52

I have a server with a self signed certificate, but also requires client side cert authentication. I am having a rough time trying to get the raw CA server cert so I can import it into a keystore. Anyone have some suggestions on how to easily do that? Thanks.

94

Was looking at how to trust a certificate while using jenkins cli, and found https://issues.jenkins-ci.org/browse/JENKINS-12629 which has some recipe for that.

This will give you the certificate:

openssl s_client -connect ${HOST}:${PORT} </dev/null

if you are interested only in the certificate part, cut it out by piping it to:

| sed -ne '/-BEGIN CERTIFICATE-/,/-END CERTIFICATE-/p'

and redirect to a file:

> ${HOST}.cert

Then import it using keytool:

keytool -import -noprompt -trustcacerts -alias ${HOST} -file ${HOST}.cert \
    -keystore ${KEYSTOREFILE} -storepass ${KEYSTOREPASS}

In one go:

HOST=myhost.example.com
PORT=443
KEYSTOREFILE=dest_keystore
KEYSTOREPASS=changeme

# get the SSL certificate
openssl s_client -connect ${HOST}:${PORT} </dev/null \
    | sed -ne '/-BEGIN CERTIFICATE-/,/-END CERTIFICATE-/p' > ${HOST}.cert

# create a keystore and import certificate
keytool -import -noprompt -trustcacerts \
    -alias ${HOST} -file ${HOST}.cert \
    -keystore ${KEYSTOREFILE} -storepass ${KEYSTOREPASS}

# verify we've got it.
keytool -list -v -keystore ${KEYSTOREFILE} -storepass ${KEYSTOREPASS} -alias ${HOST}
3
  • Can I put HOST=*.example.com ? – Sequoya Dec 29 '16 at 4:05
  • 3
    For me, KEYSTOREPASS=changeit not 'changeme' – Douglas May 28 '18 at 15:58
  • 2
    Beginning with j7 in 2012, keytool (and CertificateFactory generally) ignores extraneous text in a PEM file for a cert, so you don't need the sed. Also with -noprompt and -storepass you can pipe with no temp file: openssl s_client -connect host:port | keytool -import -noprompt -alias nm -keystore file -storepass pw – dave_thompson_085 Dec 4 '18 at 17:19
23

There were a few ways I found to do this:

    java InstallCert [host]:[port] 
    keytool -exportcert -keystore jssecacerts -storepass changeit -file output.cert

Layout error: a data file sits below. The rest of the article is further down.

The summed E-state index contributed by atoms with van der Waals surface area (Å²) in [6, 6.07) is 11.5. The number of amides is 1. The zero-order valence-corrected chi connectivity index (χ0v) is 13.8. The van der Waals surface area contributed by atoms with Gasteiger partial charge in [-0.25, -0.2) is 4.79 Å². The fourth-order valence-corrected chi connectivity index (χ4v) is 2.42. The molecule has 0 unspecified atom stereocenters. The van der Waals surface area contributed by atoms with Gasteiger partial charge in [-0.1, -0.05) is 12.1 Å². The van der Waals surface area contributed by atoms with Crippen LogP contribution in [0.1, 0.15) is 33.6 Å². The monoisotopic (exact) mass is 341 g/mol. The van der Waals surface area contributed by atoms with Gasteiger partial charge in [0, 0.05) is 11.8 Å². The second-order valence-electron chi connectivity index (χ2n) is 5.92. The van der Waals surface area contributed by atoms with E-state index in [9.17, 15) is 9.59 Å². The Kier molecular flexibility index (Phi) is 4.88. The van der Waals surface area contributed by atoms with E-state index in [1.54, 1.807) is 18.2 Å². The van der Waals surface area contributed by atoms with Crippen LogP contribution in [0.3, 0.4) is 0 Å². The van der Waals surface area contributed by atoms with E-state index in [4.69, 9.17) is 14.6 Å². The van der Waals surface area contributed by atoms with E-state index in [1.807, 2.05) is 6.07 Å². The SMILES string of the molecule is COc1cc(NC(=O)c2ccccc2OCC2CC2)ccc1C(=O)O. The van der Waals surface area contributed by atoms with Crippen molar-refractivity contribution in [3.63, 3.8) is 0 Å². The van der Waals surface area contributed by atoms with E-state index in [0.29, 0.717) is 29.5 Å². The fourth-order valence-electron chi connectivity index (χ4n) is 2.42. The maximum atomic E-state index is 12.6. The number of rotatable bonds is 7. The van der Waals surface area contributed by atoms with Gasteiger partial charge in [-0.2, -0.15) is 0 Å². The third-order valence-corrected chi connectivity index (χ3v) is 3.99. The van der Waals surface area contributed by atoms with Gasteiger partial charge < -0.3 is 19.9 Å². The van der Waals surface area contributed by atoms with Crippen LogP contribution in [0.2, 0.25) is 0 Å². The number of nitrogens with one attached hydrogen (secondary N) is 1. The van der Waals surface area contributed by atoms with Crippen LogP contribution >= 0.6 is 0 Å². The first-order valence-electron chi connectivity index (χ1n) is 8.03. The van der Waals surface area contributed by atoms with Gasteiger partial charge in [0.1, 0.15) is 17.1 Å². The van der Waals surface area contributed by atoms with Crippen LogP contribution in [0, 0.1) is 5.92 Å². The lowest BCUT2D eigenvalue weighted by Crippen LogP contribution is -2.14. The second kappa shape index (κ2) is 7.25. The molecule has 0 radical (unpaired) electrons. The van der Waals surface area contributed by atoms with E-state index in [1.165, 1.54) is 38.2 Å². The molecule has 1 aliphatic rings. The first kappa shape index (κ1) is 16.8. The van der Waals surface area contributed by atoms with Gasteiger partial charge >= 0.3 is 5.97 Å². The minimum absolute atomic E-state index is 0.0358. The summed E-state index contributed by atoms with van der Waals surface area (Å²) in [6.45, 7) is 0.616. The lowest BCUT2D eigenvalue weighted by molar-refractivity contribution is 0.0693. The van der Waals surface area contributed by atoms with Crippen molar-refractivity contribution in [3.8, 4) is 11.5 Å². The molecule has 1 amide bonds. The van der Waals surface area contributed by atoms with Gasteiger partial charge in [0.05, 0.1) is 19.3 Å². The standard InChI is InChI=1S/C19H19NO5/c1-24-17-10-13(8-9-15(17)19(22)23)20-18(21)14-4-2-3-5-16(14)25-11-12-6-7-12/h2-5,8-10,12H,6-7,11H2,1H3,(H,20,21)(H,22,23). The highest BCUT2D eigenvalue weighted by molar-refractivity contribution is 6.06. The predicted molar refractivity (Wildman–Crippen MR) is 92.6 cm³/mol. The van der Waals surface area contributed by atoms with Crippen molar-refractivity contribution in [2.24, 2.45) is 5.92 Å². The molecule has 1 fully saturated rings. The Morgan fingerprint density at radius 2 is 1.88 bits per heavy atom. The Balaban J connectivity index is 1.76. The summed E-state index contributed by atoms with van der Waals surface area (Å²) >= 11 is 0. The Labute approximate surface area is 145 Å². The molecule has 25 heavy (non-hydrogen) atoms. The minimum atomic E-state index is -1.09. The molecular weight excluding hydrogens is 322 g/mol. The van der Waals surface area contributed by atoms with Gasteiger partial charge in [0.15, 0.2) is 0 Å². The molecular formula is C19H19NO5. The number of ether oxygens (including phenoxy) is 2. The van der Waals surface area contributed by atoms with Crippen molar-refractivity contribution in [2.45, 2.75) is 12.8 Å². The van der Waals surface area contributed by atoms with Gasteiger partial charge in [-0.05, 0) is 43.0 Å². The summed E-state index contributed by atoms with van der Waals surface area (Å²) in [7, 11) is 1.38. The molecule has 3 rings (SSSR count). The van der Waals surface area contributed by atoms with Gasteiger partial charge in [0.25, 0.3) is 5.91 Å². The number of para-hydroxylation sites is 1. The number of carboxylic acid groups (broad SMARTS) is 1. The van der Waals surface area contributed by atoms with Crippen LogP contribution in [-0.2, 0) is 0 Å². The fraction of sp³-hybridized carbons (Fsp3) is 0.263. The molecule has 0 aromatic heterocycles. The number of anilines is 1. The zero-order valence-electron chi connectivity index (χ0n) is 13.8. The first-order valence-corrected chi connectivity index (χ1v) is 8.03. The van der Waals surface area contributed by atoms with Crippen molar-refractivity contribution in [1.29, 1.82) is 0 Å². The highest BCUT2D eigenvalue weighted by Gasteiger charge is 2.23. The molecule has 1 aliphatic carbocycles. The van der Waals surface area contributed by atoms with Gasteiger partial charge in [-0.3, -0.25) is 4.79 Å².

keytool -importcert -keystore [DESTINATION_KEYSTORE] -file output.cert
2
  • I've used Andreas Sterbenz's InstallCert class before too, its useful if you need a certificate for a host which doesn't accept HTTP GET requests – Jon Freedman Sep 10 '10 at 15:53
  • thanks wuntee, it helped me alot, because I got stock here: stackoverflow.com/questions/9210514/… :D ty – Tobias Sarnow Jul 25 '13 at 9:09
20

I use openssl, but if you prefer not to, or are on a system (particularly Windows) that doesn't have it, since java 7 in 2011 keytool can do the whole job:

 keytool -printcert -sslserver host[:port] -rfc >tempfile
 keytool -import [-noprompt] -alias nm -keystore file [-storepass pw] [-storetype ty] <tempfile 
 # or with noprompt and storepass (so nothing on stdin besides the cert) piping works:
 keytool -printcert -sslserver host[:port] -rfc | keytool -import -noprompt -alias nm -keystore file -storepass pw [-storetype ty]

Conversely, for java 9 up always, and for earlier versions in many cases, Java can use a PKCS12 file for a keystore instead of the traditional JKS file, and OpenSSL can create a PKCS12 without any assistance from keytool:

openssl s_client -connect host:port </dev/null | openssl pkcs12 -export -nokeys [-name nm] [-passout option] -out p12file
# <NUL on Windows
# default is to prompt for password, but -passout supports several options 
# including actual value, envvar, or file; see the openssl(1ssl) man page 
4

You can export a certificate using Firefox, this site has instructions. Then you use keytool to add the certificate.

4

Just expose dnozay's answer to a function so that we can import multiple certificates at the same time.

Save it to a .sh file then run it.

#!/usr/bin/env sh

KEYSTORE_FILE=/path/to/keystore.jks
KEYSTORE_PASS=changeit


import_cert() {
  local HOST=$1
  local PORT=$2

  if [[ -z $PORT ]]; then
    PORT=443
  fi

  # get the SSL certificate
  openssl s_client -connect ${HOST}:${PORT} </dev/null | sed -ne '/-BEGIN CERTIFICATE-/,/-END CERTIFICATE-/p' > ${HOST}.cert

  # delete the old alias and then import the new one
  keytool -delete -keystore ${KEYSTORE_FILE} -storepass ${KEYSTORE_PASS} -alias ${HOST} &> /dev/null

  # create a keystore (or update) and import certificate
  keytool -import -noprompt -trustcacerts \
      -alias ${HOST} -file ${HOST}.cert \
      -keystore ${KEYSTORE_FILE} -storepass ${KEYSTORE_PASS}

  # remove temp file
  rm ${HOST}.cert
}

# Change your sites here
import_cert stackoverflow.com 443
import_cert www.google.com # default port 443
import_cert 172.217.194.104 443 # google
1

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